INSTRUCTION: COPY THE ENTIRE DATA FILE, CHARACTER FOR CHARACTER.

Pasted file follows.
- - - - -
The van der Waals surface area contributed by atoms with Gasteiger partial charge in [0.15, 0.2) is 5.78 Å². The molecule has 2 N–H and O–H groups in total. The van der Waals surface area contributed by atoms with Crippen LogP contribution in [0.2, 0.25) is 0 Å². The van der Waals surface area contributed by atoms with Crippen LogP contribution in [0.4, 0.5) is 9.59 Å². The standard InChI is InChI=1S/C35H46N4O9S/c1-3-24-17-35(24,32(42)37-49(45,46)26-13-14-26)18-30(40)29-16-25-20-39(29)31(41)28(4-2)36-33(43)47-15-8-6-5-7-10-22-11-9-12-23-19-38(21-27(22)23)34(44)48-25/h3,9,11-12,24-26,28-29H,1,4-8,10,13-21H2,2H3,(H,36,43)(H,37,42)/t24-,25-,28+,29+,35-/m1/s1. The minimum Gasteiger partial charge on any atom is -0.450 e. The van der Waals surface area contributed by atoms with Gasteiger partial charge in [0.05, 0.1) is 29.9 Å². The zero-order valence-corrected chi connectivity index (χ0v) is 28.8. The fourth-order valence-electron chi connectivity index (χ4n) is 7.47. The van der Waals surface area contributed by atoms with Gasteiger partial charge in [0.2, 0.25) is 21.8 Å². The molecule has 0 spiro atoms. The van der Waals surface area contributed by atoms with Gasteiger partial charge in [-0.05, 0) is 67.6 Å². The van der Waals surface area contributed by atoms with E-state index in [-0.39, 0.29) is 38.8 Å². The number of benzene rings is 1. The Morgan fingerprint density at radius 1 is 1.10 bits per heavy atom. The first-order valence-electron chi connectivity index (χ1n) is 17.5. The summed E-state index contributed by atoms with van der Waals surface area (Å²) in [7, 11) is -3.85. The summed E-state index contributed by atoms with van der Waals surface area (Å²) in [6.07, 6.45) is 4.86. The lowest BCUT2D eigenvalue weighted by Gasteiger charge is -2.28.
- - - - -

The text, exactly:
The van der Waals surface area contributed by atoms with Gasteiger partial charge in [0.15, 0.2) is 5.78 Å². The molecule has 2 N–H and O–H groups in total. The van der Waals surface area contributed by atoms with Crippen LogP contribution in [0.2, 0.25) is 0 Å². The van der Waals surface area contributed by atoms with Crippen LogP contribution in [0.4, 0.5) is 9.59 Å². The standard InChI is InChI=1S/C35H46N4O9S/c1-3-24-17-35(24,32(42)37-49(45,46)26-13-14-26)18-30(40)29-16-25-20-39(29)31(41)28(4-2)36-33(43)47-15-8-6-5-7-10-22-11-9-12-23-19-38(21-27(22)23)34(44)48-25/h3,9,11-12,24-26,28-29H,1,4-8,10,13-21H2,2H3,(H,36,43)(H,37,42)/t24-,25-,28+,29+,35-/m1/s1. The minimum Gasteiger partial charge on any atom is -0.450 e. The van der Waals surface area contributed by atoms with Gasteiger partial charge in [0.05, 0.1) is 29.9 Å². The zero-order valence-corrected chi connectivity index (χ0v) is 28.8. The fourth-order valence-electron chi connectivity index (χ4n) is 7.47. The van der Waals surface area contributed by atoms with Gasteiger partial charge in [0.2, 0.25) is 21.8 Å². The molecule has 0 spiro atoms. The van der Waals surface area contributed by atoms with Gasteiger partial charge in [-0.05, 0) is 67.6 Å². The van der Waals surface area contributed by atoms with E-state index in [-0.39, 0.29) is 38.8 Å². The number of benzene rings is 1. The Morgan fingerprint density at radius 1 is 1.10 bits per heavy atom. The first-order valence-electron chi connectivity index (χ1n) is 17.5. The summed E-state index contributed by atoms with van der Waals surface area (Å²) in [7, 11) is -3.85. The summed E-state index contributed by atoms with van der Waals surface area (Å²) in [6.07, 6.45) is 4.86. The lowest BCUT2D eigenvalue weighted by Gasteiger charge is -2.28.